Join SDN on December 7th at 6:00 PM Eastern as we host Andrew Paulson of StudentLoanAdvice.com for an AMA webinar. He'll be answering your questions about how to best manage your student loans. Register now!
Some will say that inpatient rehab is dying a slow death as authorized stays are shortened and a lot of the patients on the inhab units at some hospitals are really sick and not able to do "3 hours of rehab," the amount of IM you'll need to know may be significant (or you could just endlessly consult if you are not at a freestanding hospital like at UW). I believe some even call the rehab unit at NYPH-Cornell the RICU. There's also the 70% rule which is something to familiarize yourself with if you're going to be interviewing anytime soon.
Some of it is lifestyle driven I'm sure. Seems like everyone would like to take as little call as possible, have weekends free so they can canoe on the Russian or play the banjo on their stoop. Seems like MSK related fellowships are currently very popular, even at inpatient heavy programs like Baylor/University of Texas, Houston or Univ of Wash. Inpatient rehab is very IM heavy as mentioned and it seems like a reason for many people going into PMR is because they are not enamored with inpatient/hospitalist internal medicine. Money also seems to be a driver of things, though it appears that these trends have actually caused a shortage in inpatient applicants and a desperate need for people who want to do inpatient neuro-rehab, etc.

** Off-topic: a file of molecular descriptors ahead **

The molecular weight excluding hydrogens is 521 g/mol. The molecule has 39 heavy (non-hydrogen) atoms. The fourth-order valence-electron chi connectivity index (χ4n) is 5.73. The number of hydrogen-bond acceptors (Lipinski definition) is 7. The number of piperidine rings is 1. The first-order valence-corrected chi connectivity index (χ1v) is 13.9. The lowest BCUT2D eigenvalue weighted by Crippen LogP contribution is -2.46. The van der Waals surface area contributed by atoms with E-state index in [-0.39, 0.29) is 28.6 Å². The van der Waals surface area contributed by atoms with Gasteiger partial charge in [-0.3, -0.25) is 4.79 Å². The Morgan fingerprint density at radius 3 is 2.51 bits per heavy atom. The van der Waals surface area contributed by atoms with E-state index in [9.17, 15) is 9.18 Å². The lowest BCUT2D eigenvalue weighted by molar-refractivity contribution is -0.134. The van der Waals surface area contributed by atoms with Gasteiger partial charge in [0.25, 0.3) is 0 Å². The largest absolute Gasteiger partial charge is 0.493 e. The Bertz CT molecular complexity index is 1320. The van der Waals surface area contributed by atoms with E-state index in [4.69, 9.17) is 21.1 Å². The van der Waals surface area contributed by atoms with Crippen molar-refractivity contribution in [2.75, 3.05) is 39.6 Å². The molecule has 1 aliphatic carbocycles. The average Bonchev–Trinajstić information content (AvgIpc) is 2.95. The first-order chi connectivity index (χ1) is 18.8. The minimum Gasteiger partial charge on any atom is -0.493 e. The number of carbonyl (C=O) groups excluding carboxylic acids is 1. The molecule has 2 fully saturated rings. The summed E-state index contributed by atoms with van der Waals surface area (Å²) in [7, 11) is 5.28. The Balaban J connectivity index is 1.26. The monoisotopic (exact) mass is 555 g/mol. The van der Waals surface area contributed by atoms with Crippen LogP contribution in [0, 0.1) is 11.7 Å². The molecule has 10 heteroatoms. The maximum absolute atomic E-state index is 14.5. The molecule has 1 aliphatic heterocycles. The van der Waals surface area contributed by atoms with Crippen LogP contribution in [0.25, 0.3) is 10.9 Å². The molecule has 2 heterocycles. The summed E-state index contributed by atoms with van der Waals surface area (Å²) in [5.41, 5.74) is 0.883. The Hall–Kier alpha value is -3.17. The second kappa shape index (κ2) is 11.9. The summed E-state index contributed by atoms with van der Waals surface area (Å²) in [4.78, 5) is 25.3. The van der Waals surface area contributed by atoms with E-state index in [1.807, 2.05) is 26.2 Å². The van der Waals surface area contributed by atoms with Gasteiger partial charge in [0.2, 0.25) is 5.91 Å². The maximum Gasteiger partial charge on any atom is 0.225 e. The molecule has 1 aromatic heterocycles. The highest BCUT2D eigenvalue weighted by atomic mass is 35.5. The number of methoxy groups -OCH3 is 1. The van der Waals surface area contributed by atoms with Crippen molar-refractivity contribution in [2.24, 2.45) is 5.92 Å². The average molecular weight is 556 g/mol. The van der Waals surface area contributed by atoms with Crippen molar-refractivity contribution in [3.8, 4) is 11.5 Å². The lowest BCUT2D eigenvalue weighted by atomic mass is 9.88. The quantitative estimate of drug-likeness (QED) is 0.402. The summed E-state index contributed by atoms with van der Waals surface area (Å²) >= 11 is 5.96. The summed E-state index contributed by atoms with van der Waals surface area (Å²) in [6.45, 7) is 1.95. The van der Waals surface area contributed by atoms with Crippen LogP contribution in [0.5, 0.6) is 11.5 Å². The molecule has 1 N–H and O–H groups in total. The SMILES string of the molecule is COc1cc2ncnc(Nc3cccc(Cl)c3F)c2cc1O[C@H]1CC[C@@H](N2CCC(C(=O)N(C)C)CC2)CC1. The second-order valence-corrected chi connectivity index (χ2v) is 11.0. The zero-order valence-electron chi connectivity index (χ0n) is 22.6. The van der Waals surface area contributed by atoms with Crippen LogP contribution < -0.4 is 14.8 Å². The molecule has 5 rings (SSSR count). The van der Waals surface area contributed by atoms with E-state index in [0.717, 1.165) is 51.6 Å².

i inpatient and neuro-interested as long as I don't unduly suffer in terms of the lifestyle and pay... guess i'll just have to wait and make that decision as i go through residency... looking forwards to my rotation in the RICU.
Musculoskeletal, Sports, Interventional practice was not available before 10-15 years ago. EMG was, which is why you see some older Physiatrists with good EMG skills.
Ask yourself, what are some of the reasons an IM doc would choose GI or Interventional Cards over primary care? Same for PM&R in most respects. Note I'm not referring to SCI or TBI, these are subspecialties as well.
I don't think you'll see the current trend reverse unless they start paying general inpt Physiatrists more. I don't see this happening with the medicare cuts. More than likely, I see more midlevels handling general inpt units (not SCI or TBI, at least not yet).